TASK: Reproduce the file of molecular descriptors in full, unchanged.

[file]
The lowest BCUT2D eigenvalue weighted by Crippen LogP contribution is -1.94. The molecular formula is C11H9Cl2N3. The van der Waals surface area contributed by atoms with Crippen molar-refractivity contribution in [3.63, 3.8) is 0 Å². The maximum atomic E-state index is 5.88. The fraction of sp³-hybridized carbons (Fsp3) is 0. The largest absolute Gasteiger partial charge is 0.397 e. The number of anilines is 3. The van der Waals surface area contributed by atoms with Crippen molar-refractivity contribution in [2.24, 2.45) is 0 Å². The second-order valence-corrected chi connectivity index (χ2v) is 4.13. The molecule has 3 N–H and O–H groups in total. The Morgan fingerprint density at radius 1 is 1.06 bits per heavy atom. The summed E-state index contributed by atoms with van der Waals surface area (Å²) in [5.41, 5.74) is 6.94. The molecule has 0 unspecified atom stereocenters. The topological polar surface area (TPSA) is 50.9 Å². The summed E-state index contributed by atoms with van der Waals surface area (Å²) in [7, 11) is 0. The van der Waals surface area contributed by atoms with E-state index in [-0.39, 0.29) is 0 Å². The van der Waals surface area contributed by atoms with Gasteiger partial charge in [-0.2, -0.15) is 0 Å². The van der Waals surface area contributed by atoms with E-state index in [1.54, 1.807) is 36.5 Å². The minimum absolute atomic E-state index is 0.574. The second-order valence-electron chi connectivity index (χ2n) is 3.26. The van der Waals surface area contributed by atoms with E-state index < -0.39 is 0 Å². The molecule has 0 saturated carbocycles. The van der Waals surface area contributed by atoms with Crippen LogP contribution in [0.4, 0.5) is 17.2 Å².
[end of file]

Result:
The lowest BCUT2D eigenvalue weighted by Crippen LogP contribution is -1.94. The molecular formula is C11H9Cl2N3. The van der Waals surface area contributed by atoms with Crippen molar-refractivity contribution in [3.63, 3.8) is 0 Å². The maximum atomic E-state index is 5.88. The fraction of sp³-hybridized carbons (Fsp3) is 0. The largest absolute Gasteiger partial charge is 0.397 e. The number of anilines is 3. The van der Waals surface area contributed by atoms with Crippen molar-refractivity contribution in [2.24, 2.45) is 0 Å². The second-order valence-corrected chi connectivity index (χ2v) is 4.13. The molecule has 3 N–H and O–H groups in total. The Morgan fingerprint density at radius 1 is 1.06 bits per heavy atom. The summed E-state index contributed by atoms with van der Waals surface area (Å²) in [5.41, 5.74) is 6.94. The molecule has 0 unspecified atom stereocenters. The topological polar surface area (TPSA) is 50.9 Å². The summed E-state index contributed by atoms with van der Waals surface area (Å²) in [7, 11) is 0. The van der Waals surface area contributed by atoms with E-state index in [-0.39, 0.29) is 0 Å². The van der Waals surface area contributed by atoms with Gasteiger partial charge in [-0.2, -0.15) is 0 Å². The van der Waals surface area contributed by atoms with E-state index in [1.54, 1.807) is 36.5 Å². The minimum absolute atomic E-state index is 0.574. The second-order valence-electron chi connectivity index (χ2n) is 3.26. The van der Waals surface area contributed by atoms with E-state index < -0.39 is 0 Å². The molecule has 0 saturated carbocycles. The van der Waals surface area contributed by atoms with Crippen LogP contribution in [0.4, 0.5) is 17.2 Å².